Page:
Calling it ‘adult comedy’ is simply a way to justify the blatant homophobia and biphobia of the clip – and this isn’t an isolated instance of insensitivity from Vijay Varadharaj.

Vijay Varadharajs Pallu Padama Paathuka sneak-peek is homophobic are we even surprisedScreenshot: YouTube
Flix LGBTQI+ Wednesday, March 04, 2020 - 13:30

A three minutes and 11 seconds sneak peek video from the film Pallu Padama Paathuka was released on Monday. The clip shows VJ Jagan confronting his boyfriend – played by director of the film Vijay Varadharaj himself – before the latter’s wedding. The entire video – right from portraying Jagan as an effeminate man, to the dialogues in the name of comedy – is highly homophobic and biphobic. Coming from Vijay Varadharaj – the creative director of the YouTube channel Temple Monkeys – this is not surprising however.

When I first heard the title of the film, Pallu Padama Paathuka (watch out for the teeth) a few weeks ago, my instant thought was – what has Vijay Varadharaj come up with this time? To start off, the title is a fellatio innuendo in Tamil used as a slur against sycophant men. But that itself doesn’t mean much – The opposition to the video is not on moralistic grounds. We are a community that fought the sodomy law and got it amended for heterosexual people to have consensual anal and oral sex without being criminalised. The problem is that Vijay Varadharaj is known for his misogynistic and queerphobic content which he calls ‘adult comedy’.

In 2016, a video by him produced for the YouTube channel Put Chutney used the term “Orlando Boys” as a slur when one of the characters places two men in a compromising position. It was instantly called out by the queer community in Tamil Nadu for using the tragic incident of the Orlando nightclub shooting as a slur to mean gay. Vijay Varadharaj, however, never apologised nor engaged with the community to learn why the usage of the term is insensitive and homophobic.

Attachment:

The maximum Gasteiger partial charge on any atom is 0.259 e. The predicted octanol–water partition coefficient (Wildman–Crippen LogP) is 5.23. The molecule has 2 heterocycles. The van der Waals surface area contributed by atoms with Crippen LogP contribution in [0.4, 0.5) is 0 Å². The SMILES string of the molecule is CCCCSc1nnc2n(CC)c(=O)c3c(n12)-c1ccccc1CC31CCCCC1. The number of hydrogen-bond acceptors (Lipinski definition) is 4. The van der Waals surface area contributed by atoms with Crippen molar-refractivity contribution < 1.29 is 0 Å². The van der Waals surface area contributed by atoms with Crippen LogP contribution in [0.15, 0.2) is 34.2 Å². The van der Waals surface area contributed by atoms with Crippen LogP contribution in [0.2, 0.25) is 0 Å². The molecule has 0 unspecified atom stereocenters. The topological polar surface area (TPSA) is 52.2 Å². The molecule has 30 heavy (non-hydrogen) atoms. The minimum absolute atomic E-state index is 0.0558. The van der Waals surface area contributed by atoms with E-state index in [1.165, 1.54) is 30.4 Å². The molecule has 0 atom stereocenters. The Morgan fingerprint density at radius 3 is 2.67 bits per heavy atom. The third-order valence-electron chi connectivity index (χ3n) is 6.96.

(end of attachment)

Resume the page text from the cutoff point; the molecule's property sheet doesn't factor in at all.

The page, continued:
This isn’t an isolated incident. Many of the videos made by Temple Monkeys are casteist, misogynist, and queerphobic – and Vijay Varadharaj defends his content repeatedly as ‘adult comedy’, and anyone who criticises him is hounded by his uninformed minions.

Today we live in a society where being LGBTQIA+ identified is not easy. Even though Section 377 was amended on September 6, 2018, the societal and cultural attitudes towards queer persons are still hostile. As a community, we are fighting multiple fights right from our homes, educational spaces, workplaces, to government policies. At such a time, this video directly affects how LGBTQIA+ people are seen in society – and how these attitudes harm us.

Firstly, while the video has a wedding as its backdrop, it doesn’t address the forced marriages of queer persons. (Since the video from Pallu Padama Paathuka involves men, I will focus my opinion on gay men.) There have been many instances where gay men have taken their lives due to this – and it never gets reported by the media. Forced marriage of gay men does not just affect the gay individual or the community, but also the unsuspecting woman who enters the relationship. However, without touching on any of this nuance, the clip simply veers off into a homophobic ‘sequence’ that is supposed to be funny.